Scorecard, Volume 35, No 3 -May/June 2003
In this, the last in my series of Design for Bidding, I would like to cover the subject of opening two level bids. As before, I placed a Design for Bidding Worksheet on my website so that you and partner can document your agreements and understandings. Simply go to www.bridgecompanion.com and follow the link on the opening page.
We will begin the discussion with the 2NT opener. Most duplicate players use a range of 20 to 21. If you want to stay with the majority of the field, then that range will work pretty well. I actually think that 21 to 22 points is slightly superior, but the most important thing is to limit your range to two points. I see convention cards marked 22+ and 22 to 24 all the time. These are way to broad and undeveloped. Define a two point range and stick to it.
As for the responses you should use many of the same tools that you employ after 1NT openings with a few modifications. Pretty much any balanced hand 4-3-3-3, 4-4-3-2, and 5-3-3-2 with the appropriate strength should open 2NT. This means balanced hands with five card major suits. That should not bother you as it is a common practice. You just have no real way of describing the hand unless you open 2NT. Most everyone plays Stayman and Jacoby Transfers after 2NT openings. Other conventions that you might experiment with include Puppet Stayman (to ask about four or five card major suits), and Texas Transfers. You should assign some meaning to the 3 response. I think the most obvious need is to use it for a minor suit slam investigation tool. There are several approaches find one and try it.
At least one of your two level opening bids needs to be allocated for your strong forcing opening. This is the 2 opening. I see lots of people opening 2 on hands that are just not appropriate. Be aware that opening at the two level can be preemptive for your side. You have at least one level less bidding space to find a fit and determine the correct level. There are several tests that I like to help determine if a hand is appropriate for a strong forcing opening. I think you must at least 20 high card points. If it is a suited type opening (i.e., not balanced) then it needs to value about 24 by the length or shortness methods. I prefer not to open 2 unless absolutely necessary. Another good sanity check is to see if one honor card alone will be enough to produce game opposite your hand. If all you need is the king of diamonds or the king of spades then a 2 is probably in order (I still think you must meet the point test mentioned above) since partner would pass holding just the king of diamonds or just the king of spades. If you need partner to hold two honor cards in order to make game (say the king of diamonds AND the king of spades) then open at the one level. Partner will always respond holding those cards.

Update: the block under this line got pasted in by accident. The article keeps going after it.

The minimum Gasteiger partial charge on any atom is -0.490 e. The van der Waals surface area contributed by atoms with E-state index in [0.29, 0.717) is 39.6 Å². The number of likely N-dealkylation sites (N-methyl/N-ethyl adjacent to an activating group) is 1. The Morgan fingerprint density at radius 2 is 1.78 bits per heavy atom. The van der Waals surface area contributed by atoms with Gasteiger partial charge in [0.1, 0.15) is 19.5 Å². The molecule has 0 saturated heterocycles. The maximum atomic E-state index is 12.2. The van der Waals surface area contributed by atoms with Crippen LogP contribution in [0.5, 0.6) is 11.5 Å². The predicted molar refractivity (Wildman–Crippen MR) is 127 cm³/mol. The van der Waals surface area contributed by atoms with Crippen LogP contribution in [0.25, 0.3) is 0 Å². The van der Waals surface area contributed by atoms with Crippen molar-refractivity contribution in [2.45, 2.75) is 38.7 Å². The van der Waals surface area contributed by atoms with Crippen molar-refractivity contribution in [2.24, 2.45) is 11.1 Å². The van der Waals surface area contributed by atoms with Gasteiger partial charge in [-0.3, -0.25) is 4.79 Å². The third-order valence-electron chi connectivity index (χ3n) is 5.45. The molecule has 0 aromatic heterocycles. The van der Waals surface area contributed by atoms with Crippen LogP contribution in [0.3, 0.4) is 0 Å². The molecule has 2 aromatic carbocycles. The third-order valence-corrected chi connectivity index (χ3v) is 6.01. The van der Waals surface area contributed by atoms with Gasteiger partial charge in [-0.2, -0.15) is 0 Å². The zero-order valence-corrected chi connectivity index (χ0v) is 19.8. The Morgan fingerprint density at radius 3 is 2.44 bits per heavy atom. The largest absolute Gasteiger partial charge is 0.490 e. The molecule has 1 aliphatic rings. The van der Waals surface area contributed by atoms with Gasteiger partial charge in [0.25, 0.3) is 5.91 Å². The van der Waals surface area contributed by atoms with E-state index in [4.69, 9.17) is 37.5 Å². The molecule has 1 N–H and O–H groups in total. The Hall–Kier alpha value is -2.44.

As to responses to the 2 opening I see lots of choices out there and many of them are worthless (in my not so humble opinion). I see lots of partnerships playing some variation of “step responses” (2 with 0-3 points, 2 with 4-6, etc). This is just not very helpful. What is of absolute most importance opposite a 2 opening are ACES and KINGS. My particular favorite method is the super negative approach. 2 is artificial and promises at least one ace or king (maybe more) and is game forcing. 2 is artificial and denies holding any aces or kings. The partnership is still forced to 2NT, to the three level if opener’s suit is a major, or to the four level if opener’s suit is a minor. You will be surprised how often that simply knowing that partner has no aces and no kings, simplifies the decision process. There are other satisfactory approaches, I just happen to like this one best.
That leaves 2, 2 and 2 openings open for assignment. The most popular choice is weak two openings. This is probably definite for 2 and 2 at least. I strongly recommend that you and partner sit down and agree on expectations for weak two bids. What is the expected suit quality? What is allowable to hold as a side suit? I think that a disciplined approach in first and second seat is correct. I like pretty good suit quality (2 of the top 3 honors or 3 of the top 5). Always hold a six card suit. Hold no side four card major suits and no voids. That makes responder’s job much easier and will prevent the partnership from taking bad sacrifices. In third seat all bets are off. You can bid whatever you think you can get by with based on the vulnerability and your assessment of the opponents. Fourth seat weak two bids show pretty good hands without much defense and are invitational to game. As to responses, if you play a disciplined style in first and second seat, then 2NT for a feature probably works best. If you are more flexible than that, then you probably should play Ogust of something similar so that partner has some tool to help her decide what to do.
The last decision is what to do with 2 openings. The good news is that there are lots of choices. Weak two diamond bids are not very effective. It is just too easy to bid a major suit over a 2 opening. My particular favorite is Mexican 2 (strong two bid with diamonds or 19 to 20 balanced, this allows my 2NT opening to be 21-22) but you should try lots of them and see what you and partner like. Flannery 2 is popular (4 spades, 5 hearts and 12-16, therefore not enough to reverse – but this might effect how you respond to a 1 opening with spades). Also look at Roman 2 and Mini-Roman 2 which use the bid to help with 4-4-4-1 hands.
This concludes my series on Design for Bidding. I hope you and partner have found it useful. Let me hear from you.